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The Egypt Game Paperback – July 7, 2009
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From Publishers Weekly
Copyright 1986 Reed Business Information, Inc. --This text refers to an out of print or unavailable edition of this title.
"An increasingly captivating story, which builds to a risky and daring climax."
-- Kirkus Reviews --This text refers to the Hardcover edition.
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Top Customer Reviews
This book may not have transported me back to the real Ancient Egypt, but it did take me into the kind of world only a child's imagination can create. It contains makeshift altars and special names, made-up rituals and homemade costumes, "modified" hieroglyphics and even a new way to walk. Anyone who has ever invented his or her own special world, out of fascination or out of boredom, will understand the appeal of "The Egypt Game".
While reading, I often thought that Zilpha Keatley Snyder had more fun writing about the made-up rituals than the characters had performing them. Not only are they fun, they are more or less well-researched, which is only right, as two of her characters are enthusiastic readers who pay attention to details. Throughout the story, Snyder's sense of humor shines through, whether she is making one character sprinkle ashes into his hair or making two other characters refrain from doing so, "because to a girl even the death of a pharaoh isn't worth a dirty head."
Except for April Hall and Melanie Ross--and the Professor, of course--the characters are not very complex. They become part of Egypt not because they have something vital to add to the plot, but because they make the game more fun. Only a few of them go through a change that is apparent at the end of the story. However, their personalities are varied enough to contribute to the small conflicts in each chapter (this is a semi-episodic novel), and to let readers have different favorite characters.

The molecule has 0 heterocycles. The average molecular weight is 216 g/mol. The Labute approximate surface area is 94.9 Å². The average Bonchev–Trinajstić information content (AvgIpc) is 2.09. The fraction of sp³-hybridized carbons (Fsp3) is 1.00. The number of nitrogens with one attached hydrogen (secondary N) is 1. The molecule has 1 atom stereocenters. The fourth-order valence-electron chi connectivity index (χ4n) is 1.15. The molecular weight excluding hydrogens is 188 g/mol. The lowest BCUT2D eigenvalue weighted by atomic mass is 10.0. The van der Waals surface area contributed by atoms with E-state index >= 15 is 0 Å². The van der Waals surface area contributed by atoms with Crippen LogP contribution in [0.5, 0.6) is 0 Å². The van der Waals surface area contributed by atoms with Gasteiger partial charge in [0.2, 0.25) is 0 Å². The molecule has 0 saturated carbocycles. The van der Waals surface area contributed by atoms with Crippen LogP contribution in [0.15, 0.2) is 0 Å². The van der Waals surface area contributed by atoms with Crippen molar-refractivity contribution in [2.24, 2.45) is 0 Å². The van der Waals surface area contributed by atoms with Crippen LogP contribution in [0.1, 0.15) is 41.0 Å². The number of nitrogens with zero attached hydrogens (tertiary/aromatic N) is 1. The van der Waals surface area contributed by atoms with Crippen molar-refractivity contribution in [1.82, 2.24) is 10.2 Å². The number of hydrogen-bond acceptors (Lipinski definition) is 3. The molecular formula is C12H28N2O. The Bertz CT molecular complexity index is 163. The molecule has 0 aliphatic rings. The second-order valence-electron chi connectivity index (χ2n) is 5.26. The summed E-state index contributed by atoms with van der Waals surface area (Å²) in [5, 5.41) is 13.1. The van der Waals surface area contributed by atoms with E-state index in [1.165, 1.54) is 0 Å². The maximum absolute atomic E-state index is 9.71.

The book has its darker parts, however.Read more ›
This story tells of a group of six children from different cultures and backgrounds who are drawn together by a common interest in Egyptian mythology. They stumble upon an unused lot of land adjoining the local antique dealer/junk shop where they create their own replica of ancient Egypt, complete with statuary and hieroglyphics and perform the most necessary rites and rituals with due pomp and ceremony.
To make things even more interesting, there are elements of danger and mystery, and the author even manages to include different types of family situations and how the children react to their various circumstances.
A simple book that introduces children to the vast and often untapped worlds of their imagination.
Amanda Richards, February 19, 2006
This book combines a great story of suspense, some of the Egyptian rituals, and so on. The author really lets you get to know the characters of this book. I highly recommend this book!!!
Most Recent Customer Reviews
My 10-year old son was reading this book with his reading group at school. I purchased the Kindle version so that we could still read it at home if he forgot the paperback at... Read morePublished 2 months ago by A. Brown
As an adult, re-reading this book over forty years later, you realize how wonderful it is. As a child, it seemed like it look a while to read. As an adult, it went pretty quick. Read morePublished 3 months ago by Roxane Bremen
This is a review from my 10 year old child: The Egypt Game is the best story ever written. It draws you right in the book from the start. Read morePublished 3 months ago by DS
This a very good story for 3rd - 6th graders. There are lots of opportunities for teachers to incorporate literature and social studies.Published 5 months ago by Academic Advisor
I reccomd this book to everyone and people that like scarry stuff.
This book is like your invisible but they can't see you and you can see them.